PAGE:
4. Be patient.

“Patience is the greatest of all virtues.”
Cato the Elder

When I met people in real life and tell them about this blog they sometimes wonder how one can build a website with so many readers. I guess different people have different answers. Mine always includes being patient. I think that is one of the key factors why this blog has become pretty popular. I have just been patient and have seen it grow, sometimes slowly and sometimes very quickly.

I think people often make the mistake of giving up too early. Your mind probably has what it thinks is a reasonable timeframe for success. This might not correspond to a realistic timeframe though.

It’s useful to take a break from advertised perspectives – “You can double your income/lose 30 pounds in a just 30 days!” – and let more realistic perspectives seep into your mind. Learn from people who have gone where you want to go. Talk to them. Read what they have to say in books or online. This will not give you a complete plan but a clearer perspective of what is needed to achieve what you want.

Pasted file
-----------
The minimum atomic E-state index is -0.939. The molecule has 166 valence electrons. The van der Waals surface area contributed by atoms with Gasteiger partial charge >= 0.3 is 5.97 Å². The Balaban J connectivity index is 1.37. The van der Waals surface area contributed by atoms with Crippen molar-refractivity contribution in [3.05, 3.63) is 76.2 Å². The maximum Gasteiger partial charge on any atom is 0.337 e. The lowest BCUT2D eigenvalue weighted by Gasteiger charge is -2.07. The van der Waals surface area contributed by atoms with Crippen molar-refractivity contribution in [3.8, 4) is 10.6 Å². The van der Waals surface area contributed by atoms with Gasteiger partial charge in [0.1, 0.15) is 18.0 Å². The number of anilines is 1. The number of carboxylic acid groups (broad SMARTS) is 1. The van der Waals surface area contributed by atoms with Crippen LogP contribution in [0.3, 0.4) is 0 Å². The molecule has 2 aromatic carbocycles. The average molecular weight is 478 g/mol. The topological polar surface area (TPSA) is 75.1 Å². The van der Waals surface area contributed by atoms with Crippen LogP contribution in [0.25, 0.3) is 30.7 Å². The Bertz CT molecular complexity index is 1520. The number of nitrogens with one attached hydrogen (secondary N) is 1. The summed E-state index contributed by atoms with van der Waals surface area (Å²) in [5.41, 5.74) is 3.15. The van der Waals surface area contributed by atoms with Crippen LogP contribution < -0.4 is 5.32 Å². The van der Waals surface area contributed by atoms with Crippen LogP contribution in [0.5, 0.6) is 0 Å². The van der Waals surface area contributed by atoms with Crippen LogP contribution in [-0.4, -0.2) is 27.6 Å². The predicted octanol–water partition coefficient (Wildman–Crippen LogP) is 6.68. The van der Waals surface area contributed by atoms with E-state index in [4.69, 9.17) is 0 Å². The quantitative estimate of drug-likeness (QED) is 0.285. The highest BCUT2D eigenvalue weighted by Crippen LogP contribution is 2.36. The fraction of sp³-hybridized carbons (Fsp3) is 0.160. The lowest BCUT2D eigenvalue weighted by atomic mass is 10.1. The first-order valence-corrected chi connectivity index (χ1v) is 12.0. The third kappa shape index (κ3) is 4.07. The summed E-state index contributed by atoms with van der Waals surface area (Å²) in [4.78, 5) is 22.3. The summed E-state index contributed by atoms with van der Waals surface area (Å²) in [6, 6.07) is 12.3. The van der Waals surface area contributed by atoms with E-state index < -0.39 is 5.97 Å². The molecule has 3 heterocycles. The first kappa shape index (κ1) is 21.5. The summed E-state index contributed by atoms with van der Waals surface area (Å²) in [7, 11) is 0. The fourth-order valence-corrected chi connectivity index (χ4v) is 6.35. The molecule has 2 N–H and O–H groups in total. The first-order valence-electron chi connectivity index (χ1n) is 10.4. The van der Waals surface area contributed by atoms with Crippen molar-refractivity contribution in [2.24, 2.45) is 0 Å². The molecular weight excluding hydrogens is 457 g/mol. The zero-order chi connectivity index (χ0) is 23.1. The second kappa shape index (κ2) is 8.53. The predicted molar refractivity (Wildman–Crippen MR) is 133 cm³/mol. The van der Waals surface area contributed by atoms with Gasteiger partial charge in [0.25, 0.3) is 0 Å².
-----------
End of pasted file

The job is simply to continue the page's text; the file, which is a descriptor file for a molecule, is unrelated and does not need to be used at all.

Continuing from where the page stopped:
5. Laugh

“It is more fitting for a man to laugh at life than to lament over it.”
“No one is laughable who laughs at himself.”

~ Seneca

Taking things too seriously can make life a lot harder and painful than it needs to be. It may be a common or “normal” way to look at things. But you are always free to choose how to view, react and think about things.

Taking things and yourself less seriously can really help you to decrease conflicts, anger, sadness and anxiety. And laughing at life and yourself releases tension and tends to make you less susceptible to the gray and dreary clouds of negativity that may plague others. Check out Lighten Up! for more on this.